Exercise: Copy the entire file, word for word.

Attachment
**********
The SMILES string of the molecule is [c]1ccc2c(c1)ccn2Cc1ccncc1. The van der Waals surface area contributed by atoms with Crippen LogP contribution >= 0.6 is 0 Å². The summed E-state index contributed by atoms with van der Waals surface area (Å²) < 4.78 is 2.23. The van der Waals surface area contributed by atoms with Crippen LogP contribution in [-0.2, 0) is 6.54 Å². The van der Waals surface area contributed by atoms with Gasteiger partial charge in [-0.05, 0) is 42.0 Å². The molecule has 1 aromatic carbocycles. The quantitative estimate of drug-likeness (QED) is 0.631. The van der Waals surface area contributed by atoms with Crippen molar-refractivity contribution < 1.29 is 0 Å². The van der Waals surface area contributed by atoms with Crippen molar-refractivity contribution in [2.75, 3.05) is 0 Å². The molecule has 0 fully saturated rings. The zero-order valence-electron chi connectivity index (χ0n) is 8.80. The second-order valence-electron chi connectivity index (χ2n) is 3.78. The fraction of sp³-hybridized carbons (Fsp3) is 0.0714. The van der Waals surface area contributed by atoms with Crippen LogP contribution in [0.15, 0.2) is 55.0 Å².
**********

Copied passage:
The SMILES string of the molecule is [c]1ccc2c(c1)ccn2Cc1ccncc1. The van der Waals surface area contributed by atoms with Crippen LogP contribution >= 0.6 is 0 Å². The summed E-state index contributed by atoms with van der Waals surface area (Å²) < 4.78 is 2.23. The van der Waals surface area contributed by atoms with Crippen LogP contribution in [-0.2, 0) is 6.54 Å². The van der Waals surface area contributed by atoms with Gasteiger partial charge in [-0.05, 0) is 42.0 Å². The molecule has 1 aromatic carbocycles. The quantitative estimate of drug-likeness (QED) is 0.631. The van der Waals surface area contributed by atoms with Crippen molar-refractivity contribution < 1.29 is 0 Å². The van der Waals surface area contributed by atoms with Crippen molar-refractivity contribution in [2.75, 3.05) is 0 Å². The molecule has 0 fully saturated rings. The zero-order valence-electron chi connectivity index (χ0n) is 8.80. The second-order valence-electron chi connectivity index (χ2n) is 3.78. The fraction of sp³-hybridized carbons (Fsp3) is 0.0714. The van der Waals surface area contributed by atoms with Crippen LogP contribution in [0.15, 0.2) is 55.0 Å².